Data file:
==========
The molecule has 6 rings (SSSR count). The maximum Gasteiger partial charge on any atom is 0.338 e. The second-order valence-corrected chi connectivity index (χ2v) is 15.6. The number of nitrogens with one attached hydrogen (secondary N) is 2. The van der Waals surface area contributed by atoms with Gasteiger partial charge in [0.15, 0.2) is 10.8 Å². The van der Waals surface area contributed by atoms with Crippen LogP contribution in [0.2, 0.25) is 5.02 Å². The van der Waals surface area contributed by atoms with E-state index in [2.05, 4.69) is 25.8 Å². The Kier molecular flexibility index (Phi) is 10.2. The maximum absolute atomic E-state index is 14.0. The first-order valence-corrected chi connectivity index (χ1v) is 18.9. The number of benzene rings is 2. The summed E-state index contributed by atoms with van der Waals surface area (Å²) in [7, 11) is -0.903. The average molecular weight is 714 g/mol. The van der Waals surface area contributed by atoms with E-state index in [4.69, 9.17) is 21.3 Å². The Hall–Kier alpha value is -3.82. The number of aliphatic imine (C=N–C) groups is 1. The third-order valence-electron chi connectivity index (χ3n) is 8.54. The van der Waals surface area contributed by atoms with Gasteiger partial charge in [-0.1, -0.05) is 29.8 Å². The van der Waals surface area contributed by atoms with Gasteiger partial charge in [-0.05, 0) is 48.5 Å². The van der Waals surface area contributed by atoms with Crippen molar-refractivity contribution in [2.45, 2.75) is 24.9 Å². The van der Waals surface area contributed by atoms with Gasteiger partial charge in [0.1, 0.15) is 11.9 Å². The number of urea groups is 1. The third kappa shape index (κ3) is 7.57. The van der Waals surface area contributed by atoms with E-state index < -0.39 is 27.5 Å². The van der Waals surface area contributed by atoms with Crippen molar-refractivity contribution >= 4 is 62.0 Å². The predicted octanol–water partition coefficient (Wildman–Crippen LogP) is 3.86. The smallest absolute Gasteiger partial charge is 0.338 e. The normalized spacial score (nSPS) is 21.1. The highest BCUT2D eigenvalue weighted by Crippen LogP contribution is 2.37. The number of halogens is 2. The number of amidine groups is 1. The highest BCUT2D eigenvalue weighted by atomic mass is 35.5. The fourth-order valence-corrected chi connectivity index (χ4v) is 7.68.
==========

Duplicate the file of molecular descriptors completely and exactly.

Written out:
The molecule has 6 rings (SSSR count). The maximum Gasteiger partial charge on any atom is 0.338 e. The second-order valence-corrected chi connectivity index (χ2v) is 15.6. The number of nitrogens with one attached hydrogen (secondary N) is 2. The van der Waals surface area contributed by atoms with Gasteiger partial charge in [0.15, 0.2) is 10.8 Å². The van der Waals surface area contributed by atoms with Crippen LogP contribution in [0.2, 0.25) is 5.02 Å². The van der Waals surface area contributed by atoms with E-state index in [2.05, 4.69) is 25.8 Å². The Kier molecular flexibility index (Phi) is 10.2. The maximum absolute atomic E-state index is 14.0. The first-order valence-corrected chi connectivity index (χ1v) is 18.9. The number of benzene rings is 2. The summed E-state index contributed by atoms with van der Waals surface area (Å²) in [7, 11) is -0.903. The average molecular weight is 714 g/mol. The van der Waals surface area contributed by atoms with E-state index in [4.69, 9.17) is 21.3 Å². The Hall–Kier alpha value is -3.82. The number of aliphatic imine (C=N–C) groups is 1. The third-order valence-electron chi connectivity index (χ3n) is 8.54. The van der Waals surface area contributed by atoms with Gasteiger partial charge in [-0.1, -0.05) is 29.8 Å². The van der Waals surface area contributed by atoms with Gasteiger partial charge in [-0.05, 0) is 48.5 Å². The van der Waals surface area contributed by atoms with Crippen molar-refractivity contribution in [2.45, 2.75) is 24.9 Å². The van der Waals surface area contributed by atoms with Gasteiger partial charge in [0.1, 0.15) is 11.9 Å². The number of urea groups is 1. The third kappa shape index (κ3) is 7.57. The van der Waals surface area contributed by atoms with E-state index < -0.39 is 27.5 Å². The van der Waals surface area contributed by atoms with Crippen molar-refractivity contribution >= 4 is 62.0 Å². The predicted octanol–water partition coefficient (Wildman–Crippen LogP) is 3.86. The smallest absolute Gasteiger partial charge is 0.338 e. The normalized spacial score (nSPS) is 21.1. The highest BCUT2D eigenvalue weighted by Crippen LogP contribution is 2.37. The number of halogens is 2. The number of amidine groups is 1. The highest BCUT2D eigenvalue weighted by atomic mass is 35.5. The fourth-order valence-corrected chi connectivity index (χ4v) is 7.68.